What is the vessel’s ability to demonstrate history in her physical fabric?
SND No.4, with her bucket ladder, is representative of an early technique of dredging which was employed to reduce the build-up of silt within British harbours, facilitating their use by deep water vessels at a time of industrial productivity. She is still fitted with her original Dutch DeKlop inverted vertical compound steam engine which drives the chain of buckets, although her boiler is now oil rather than coal fired following a full refurbishment in 1963.
What are the vessel’s associational links for which there is no physical evidence?
The vessel was commissioned by the Sharpness New Dock Company, but was built in Holland giving her elements of European as well as UK significance. Supplied with the vessel were two pairs of clogs – one for the fireman and one for the engine driver. She has a strong association with the Gloucester region, having dredged the Gloucester & Sharpness Docks since the time of the general strike in 1926 until she ceased work in 1981. SND No. 4 is one of only two bucket dredgers currently on the National Register of Historic Vessels.
How does the vessel’s shape or form combine and contribute to her function?
SND No.4 has a limited aesthetic appeal, being built as a service vessel. However, she embodies practicality and functional purpose. Her steel hull was designed with a coal fired boiler to drive the bucket chain and winches. Whilst dredging, the vessel was moved sideways and forwards by two steam winches on the deck which controlled wire ropes attached to the canal banks. Her accommodation was very basic, consisting simply of four berths, a coal fired stove in the galley and a steam kettle in the engine room. Today, SND No.4 is located at the Gloucester Waterways Museum. Her functional significance is demonstrated to the public on special days when she is displayed in steam as a working exhibit.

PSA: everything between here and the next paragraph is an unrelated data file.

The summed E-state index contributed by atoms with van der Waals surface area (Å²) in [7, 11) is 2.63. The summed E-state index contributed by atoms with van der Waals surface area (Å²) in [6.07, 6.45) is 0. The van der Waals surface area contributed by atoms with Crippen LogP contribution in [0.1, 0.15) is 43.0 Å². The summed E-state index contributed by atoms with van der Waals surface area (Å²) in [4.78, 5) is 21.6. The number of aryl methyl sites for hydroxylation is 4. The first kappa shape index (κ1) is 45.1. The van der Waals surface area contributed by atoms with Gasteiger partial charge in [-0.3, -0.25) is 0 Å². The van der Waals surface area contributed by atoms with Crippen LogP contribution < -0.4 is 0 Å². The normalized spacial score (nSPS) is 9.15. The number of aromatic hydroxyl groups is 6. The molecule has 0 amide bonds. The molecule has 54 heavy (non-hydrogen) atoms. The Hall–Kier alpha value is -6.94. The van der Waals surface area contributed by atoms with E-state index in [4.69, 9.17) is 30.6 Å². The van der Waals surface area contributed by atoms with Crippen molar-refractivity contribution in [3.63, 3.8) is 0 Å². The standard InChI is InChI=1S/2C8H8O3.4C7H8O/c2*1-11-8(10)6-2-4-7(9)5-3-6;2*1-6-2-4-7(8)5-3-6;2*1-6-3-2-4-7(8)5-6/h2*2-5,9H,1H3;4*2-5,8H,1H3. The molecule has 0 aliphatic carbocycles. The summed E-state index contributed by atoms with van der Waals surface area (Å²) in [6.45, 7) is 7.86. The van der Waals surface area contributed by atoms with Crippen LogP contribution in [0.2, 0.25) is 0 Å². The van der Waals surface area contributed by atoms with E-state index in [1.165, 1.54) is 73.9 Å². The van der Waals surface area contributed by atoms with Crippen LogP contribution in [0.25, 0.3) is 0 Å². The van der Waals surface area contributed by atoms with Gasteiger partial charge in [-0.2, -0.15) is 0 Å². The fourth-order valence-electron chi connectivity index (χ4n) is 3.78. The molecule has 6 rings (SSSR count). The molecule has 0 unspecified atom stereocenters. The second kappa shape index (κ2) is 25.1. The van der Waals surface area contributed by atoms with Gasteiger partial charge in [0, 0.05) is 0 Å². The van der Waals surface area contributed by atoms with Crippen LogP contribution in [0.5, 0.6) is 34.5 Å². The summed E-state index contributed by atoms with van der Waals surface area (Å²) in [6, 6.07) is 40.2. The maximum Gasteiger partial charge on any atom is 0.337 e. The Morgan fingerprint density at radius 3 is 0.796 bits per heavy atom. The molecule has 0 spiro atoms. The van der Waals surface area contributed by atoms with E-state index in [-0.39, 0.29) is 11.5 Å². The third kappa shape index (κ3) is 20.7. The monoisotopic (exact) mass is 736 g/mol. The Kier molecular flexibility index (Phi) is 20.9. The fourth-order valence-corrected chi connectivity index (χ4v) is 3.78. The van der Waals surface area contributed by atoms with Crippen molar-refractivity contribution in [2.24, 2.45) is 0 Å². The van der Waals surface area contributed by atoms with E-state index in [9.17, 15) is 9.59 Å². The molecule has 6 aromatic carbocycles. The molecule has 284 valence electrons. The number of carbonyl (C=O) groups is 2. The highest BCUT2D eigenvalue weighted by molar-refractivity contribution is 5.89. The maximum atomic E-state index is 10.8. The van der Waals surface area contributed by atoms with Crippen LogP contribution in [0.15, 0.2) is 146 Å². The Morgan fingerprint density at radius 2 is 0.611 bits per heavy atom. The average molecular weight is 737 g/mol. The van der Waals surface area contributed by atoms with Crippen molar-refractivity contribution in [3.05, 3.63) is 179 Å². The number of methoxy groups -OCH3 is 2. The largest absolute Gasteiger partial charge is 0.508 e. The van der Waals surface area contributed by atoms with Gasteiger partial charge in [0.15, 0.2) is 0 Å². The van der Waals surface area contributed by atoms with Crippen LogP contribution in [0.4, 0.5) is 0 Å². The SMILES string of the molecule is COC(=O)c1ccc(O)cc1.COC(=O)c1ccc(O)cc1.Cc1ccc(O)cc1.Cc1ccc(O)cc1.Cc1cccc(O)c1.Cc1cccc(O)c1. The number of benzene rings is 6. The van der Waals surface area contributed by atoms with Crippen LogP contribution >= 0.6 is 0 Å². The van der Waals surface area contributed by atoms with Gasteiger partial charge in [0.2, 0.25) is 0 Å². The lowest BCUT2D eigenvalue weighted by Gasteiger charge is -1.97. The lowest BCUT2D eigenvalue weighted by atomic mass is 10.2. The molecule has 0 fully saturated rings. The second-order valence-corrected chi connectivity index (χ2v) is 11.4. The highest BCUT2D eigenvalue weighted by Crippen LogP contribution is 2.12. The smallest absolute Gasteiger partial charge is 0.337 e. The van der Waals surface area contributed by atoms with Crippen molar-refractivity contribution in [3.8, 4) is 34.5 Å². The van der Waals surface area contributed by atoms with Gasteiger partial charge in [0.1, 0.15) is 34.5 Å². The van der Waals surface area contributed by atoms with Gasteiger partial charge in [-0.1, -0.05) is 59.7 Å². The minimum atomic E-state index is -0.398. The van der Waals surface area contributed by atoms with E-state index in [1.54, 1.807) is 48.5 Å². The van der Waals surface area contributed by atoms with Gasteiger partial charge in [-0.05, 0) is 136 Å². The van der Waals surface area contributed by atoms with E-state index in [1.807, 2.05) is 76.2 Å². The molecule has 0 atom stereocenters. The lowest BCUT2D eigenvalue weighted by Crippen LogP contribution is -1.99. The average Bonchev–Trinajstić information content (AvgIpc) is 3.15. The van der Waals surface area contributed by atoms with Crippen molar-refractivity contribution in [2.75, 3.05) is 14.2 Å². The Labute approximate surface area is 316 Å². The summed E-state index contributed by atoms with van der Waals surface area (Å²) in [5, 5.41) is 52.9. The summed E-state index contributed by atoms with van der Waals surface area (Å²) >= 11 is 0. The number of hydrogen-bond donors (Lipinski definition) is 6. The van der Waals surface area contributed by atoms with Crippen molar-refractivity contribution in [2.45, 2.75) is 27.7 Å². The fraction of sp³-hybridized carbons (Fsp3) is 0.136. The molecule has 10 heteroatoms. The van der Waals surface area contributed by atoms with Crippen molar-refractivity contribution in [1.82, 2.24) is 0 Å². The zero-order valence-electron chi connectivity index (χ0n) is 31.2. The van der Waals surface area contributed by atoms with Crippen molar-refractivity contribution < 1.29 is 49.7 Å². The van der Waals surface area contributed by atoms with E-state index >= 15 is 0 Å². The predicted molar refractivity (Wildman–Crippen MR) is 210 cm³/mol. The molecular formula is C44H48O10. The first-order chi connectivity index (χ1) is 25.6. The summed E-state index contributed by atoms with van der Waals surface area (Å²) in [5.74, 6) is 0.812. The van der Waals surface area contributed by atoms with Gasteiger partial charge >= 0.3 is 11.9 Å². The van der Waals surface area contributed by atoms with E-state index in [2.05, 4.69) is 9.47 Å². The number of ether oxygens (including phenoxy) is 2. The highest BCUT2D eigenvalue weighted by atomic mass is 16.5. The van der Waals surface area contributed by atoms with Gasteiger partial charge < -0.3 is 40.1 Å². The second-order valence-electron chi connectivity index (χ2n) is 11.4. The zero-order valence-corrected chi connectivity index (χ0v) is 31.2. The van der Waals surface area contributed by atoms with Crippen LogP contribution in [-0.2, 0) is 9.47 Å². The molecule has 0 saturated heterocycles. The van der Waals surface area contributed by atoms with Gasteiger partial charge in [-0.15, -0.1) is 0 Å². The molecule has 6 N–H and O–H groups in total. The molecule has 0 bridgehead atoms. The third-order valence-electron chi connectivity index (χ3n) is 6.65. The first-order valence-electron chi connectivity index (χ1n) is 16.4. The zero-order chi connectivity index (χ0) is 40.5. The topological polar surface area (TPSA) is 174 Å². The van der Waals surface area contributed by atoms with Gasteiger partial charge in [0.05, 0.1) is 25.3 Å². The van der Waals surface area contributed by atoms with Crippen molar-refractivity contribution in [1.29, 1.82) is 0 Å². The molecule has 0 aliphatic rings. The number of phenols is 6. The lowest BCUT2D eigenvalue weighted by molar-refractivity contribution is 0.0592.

Source: Hannah Cunliffe, Policy & Project Manager, National Historic Ships, March 2011
SND No4 is a bucket dredger of steel construction built in 1925 by NV Scheepsbouwwerfen Machinefabriek De Klop, Sliedrecht, Holland for the Sharpness New Dock Company. It was delivered by boat to Sharpness. The vessel would have been towed by a tug, an engine was installed to provide the power to drive the bucket chain and a number of winches. As dredging progressed, the vessel was moved forward and sideways by two steam winches on deck which controlled wire ropes attached to the canal banks. SND No4 was used to dredge Gloucester Docks and the Sharpness Canal. At times the dredger also worked in the entrance and tidal basin at Sharpness and was replaced in 1981 by a diesel electric bucket dredger. Following retirement, the vessel was stored until 1988 and after refurbishment by British Waterways, she became a working exhibit at Gloucester Waterways Museum. SND No4 is believed to be the only steam powered bucket dredger in working order in the UK.
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